‘The significance in this context of the concept of the vulnerable adult is pragmatic and evidential: it is simply that an adult who is vulnerable is more likely to fall into the category of the incapacitated in relation to whom the inherent jurisdiction is exercisable than an adult who is not vulnerable. So it is likely to be easier to persuade the court that there is a case calling for investigation where the adult is apparently vulnerable than where the adult is not on the face of it vulnerable.’33

Notwithstanding this qualification, the incorporation of situational vulnerability into the construction of the ‘vulnerable adult’ draws upon an understanding of vulnerability as universal. Vulnerability becomes a concept tied to the personal, social, economic and cultural circumstances within which individuals find themselves at different points of their lives, and an endemic feature of humanity. Accordingly, justifying substitute decision-making on the basis of situational vulnerability could lead to interventions that are potentially infinite in scope and application. Might it not be possible, for example, that a man, involved in an abusive relationship and about to embark on cohabitation with his violent partner, could be defined as being situationally vulnerable in order to justify court interventions that place restrictions on his living arrangements, as a means of ensuring that he is able to make personal autonomous decisions in the future, without the imposition of constraint or the threat of violence? Equally, might it not be possible that a family with considerable financial debt could be defined as situationally vulnerable in order to justify court interventions which ensure that they restructure their debts in a manner that could ultimately relieve this putative vulnerability, thus ensuring that they can continue to make personal economic decisions that are free from the undue influence of bank charges or the threat of bankruptcy? These issues, and the problems associated with drawing upon inherent and situational accounts of vulnerability in the construction of the ‘vulnerable adult’, will be developed further in the Discussion. We now move beyond the courtroom to show that inherent and situational accounts of vulnerability have also been used to justify protective interventions for ‘vulnerable adults’ in public policy and statutory legislation. Two areas are examined: the protection of ‘vulnerable adults’ from abuse in care services and the protection of ‘vulnerable witnesses’ in the criminal justice system.

Protecting the ‘vulnerable adult’ beyond the courtroom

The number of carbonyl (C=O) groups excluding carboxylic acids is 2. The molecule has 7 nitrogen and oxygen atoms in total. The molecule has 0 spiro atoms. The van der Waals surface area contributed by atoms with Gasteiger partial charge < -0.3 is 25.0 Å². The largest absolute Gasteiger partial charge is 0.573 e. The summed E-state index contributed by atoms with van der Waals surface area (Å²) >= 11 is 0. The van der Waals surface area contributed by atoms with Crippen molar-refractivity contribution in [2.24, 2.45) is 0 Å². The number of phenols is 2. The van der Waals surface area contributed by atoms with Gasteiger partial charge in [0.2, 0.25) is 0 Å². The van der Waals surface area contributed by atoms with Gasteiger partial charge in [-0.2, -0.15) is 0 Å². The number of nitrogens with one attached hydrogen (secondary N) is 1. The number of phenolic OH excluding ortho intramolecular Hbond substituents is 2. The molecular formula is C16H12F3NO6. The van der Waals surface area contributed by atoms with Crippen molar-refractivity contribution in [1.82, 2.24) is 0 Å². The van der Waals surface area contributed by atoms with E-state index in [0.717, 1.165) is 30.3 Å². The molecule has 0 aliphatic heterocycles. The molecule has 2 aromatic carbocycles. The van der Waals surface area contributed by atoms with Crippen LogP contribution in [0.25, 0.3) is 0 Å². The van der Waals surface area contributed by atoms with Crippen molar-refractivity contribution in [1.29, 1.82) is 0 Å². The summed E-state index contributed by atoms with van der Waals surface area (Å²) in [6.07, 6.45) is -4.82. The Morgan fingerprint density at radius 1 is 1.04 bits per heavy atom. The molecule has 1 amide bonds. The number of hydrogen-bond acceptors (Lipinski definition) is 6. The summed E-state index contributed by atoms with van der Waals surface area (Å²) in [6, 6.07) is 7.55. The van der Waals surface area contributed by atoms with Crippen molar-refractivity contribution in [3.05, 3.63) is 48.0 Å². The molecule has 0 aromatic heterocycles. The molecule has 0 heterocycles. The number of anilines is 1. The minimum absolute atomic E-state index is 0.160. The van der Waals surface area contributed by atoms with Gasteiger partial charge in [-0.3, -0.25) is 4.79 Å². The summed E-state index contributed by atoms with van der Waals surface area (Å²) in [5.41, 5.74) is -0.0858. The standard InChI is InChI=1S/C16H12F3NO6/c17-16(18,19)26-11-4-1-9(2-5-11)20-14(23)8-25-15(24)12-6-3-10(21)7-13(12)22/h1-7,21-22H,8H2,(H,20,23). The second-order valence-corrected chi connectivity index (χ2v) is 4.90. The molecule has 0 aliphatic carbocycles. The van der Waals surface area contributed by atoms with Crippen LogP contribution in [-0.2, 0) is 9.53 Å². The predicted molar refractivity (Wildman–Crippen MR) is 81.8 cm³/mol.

The protection of ‘vulnerable adults’ from abuse in care services

The publication of No Secrets,34 in March 2000, represented a major step forward in identifying and responding to allegations and discoveries of abuse towards ‘vulnerable adults’ who were in receipt of care and support in England.35 In deciding whether action needs to be taken in individual cases to protect a ‘vulnerable adult’ from abuse, No Secrets recognises that a person’s mental capacity to make a decision may limit protective interventions.36 However, there is also an acknowledgement that there are times when the need to protect that person must take priority:

‘[t]he first priority should always be to ensure the safety and protection of vulnerable adults.’37


‘[a vulnerable adult’s mental capacity] will not… limit the action that may be required to protect others who are at risk of harm. In order to make sound decisions, the vulnerable adult’s emotional, physical, intellectual and mental capacity in relation to self determination and consent and any intimidation, misuse of authority or undue influence will have to be assessed.’38

In order to justify this protective framework, No Secrets draws upon the same definition of the ‘vulnerable adult’ as Who Decides? As in Re SA, therefore, the ‘vulnerable adults’ in No Secrets are defined, first and foremost, by their inherent vulnerability. No Secrets recognises that these inherently ‘vulnerable adults’ are, or may be, in need of ‘community care services’ and, in receiving these services, will be exposed to situations in which they will be unable to protect themselves from significant harm or exploitation.39 Six types of abuse arising in care services are described, and framed as a situational vulnerability facing adults who receive care services, as a means to justify protective intervention in this context.40 The purpose of No Secrets is then to safeguard the human and civil rights of the inherently ‘vulnerable adult’, by acting in his/her ‘best interests’, in order to minimise his/her situational vulnerability when deemed appropriate to do so.41 First, consideration should be given to the need to take immediate steps to remove the ‘vulnerable adult’ from the situation in which there is evidence that he/she is being abused, or judged to be at immediate risk of being abused. Secondly, if a ‘vulnerable adult’ is at risk of abuse in the future, the situation within which that abuse might manifest itself should be managed in ways that ensure that the risk is minimised. Thirdly, parallel statutory policies should be drawn upon to ensure that those professionals who have harmed ‘vulnerable adults’ in the past are prevented from gaining employment in care settings.42

The protection of ‘vulnerable witnesses’ in the criminal justice system